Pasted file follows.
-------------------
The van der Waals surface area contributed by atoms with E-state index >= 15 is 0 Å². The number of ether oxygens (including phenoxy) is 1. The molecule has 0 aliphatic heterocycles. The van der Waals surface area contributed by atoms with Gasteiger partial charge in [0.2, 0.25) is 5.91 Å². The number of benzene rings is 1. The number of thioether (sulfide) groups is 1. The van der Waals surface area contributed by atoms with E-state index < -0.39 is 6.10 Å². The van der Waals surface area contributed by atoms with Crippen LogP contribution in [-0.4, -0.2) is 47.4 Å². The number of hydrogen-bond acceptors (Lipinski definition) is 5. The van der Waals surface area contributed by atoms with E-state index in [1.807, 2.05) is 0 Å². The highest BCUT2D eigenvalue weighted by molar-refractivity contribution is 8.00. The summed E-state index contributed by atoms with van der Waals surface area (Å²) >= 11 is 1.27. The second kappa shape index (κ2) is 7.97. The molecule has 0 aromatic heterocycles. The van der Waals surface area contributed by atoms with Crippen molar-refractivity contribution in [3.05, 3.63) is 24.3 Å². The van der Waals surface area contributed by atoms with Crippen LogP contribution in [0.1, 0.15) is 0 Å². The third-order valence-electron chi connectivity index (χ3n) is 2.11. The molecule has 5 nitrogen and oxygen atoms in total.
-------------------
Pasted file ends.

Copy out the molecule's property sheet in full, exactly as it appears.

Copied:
The van der Waals surface area contributed by atoms with E-state index >= 15 is 0 Å². The number of ether oxygens (including phenoxy) is 1. The molecule has 0 aliphatic heterocycles. The van der Waals surface area contributed by atoms with Gasteiger partial charge in [0.2, 0.25) is 5.91 Å². The number of benzene rings is 1. The number of thioether (sulfide) groups is 1. The van der Waals surface area contributed by atoms with E-state index < -0.39 is 6.10 Å². The van der Waals surface area contributed by atoms with Crippen LogP contribution in [-0.4, -0.2) is 47.4 Å². The number of hydrogen-bond acceptors (Lipinski definition) is 5. The van der Waals surface area contributed by atoms with E-state index in [1.807, 2.05) is 0 Å². The highest BCUT2D eigenvalue weighted by molar-refractivity contribution is 8.00. The summed E-state index contributed by atoms with van der Waals surface area (Å²) >= 11 is 1.27. The second kappa shape index (κ2) is 7.97. The molecule has 0 aromatic heterocycles. The van der Waals surface area contributed by atoms with Crippen molar-refractivity contribution in [3.05, 3.63) is 24.3 Å². The van der Waals surface area contributed by atoms with Crippen LogP contribution in [0.1, 0.15) is 0 Å². The third-order valence-electron chi connectivity index (χ3n) is 2.11. The molecule has 5 nitrogen and oxygen atoms in total.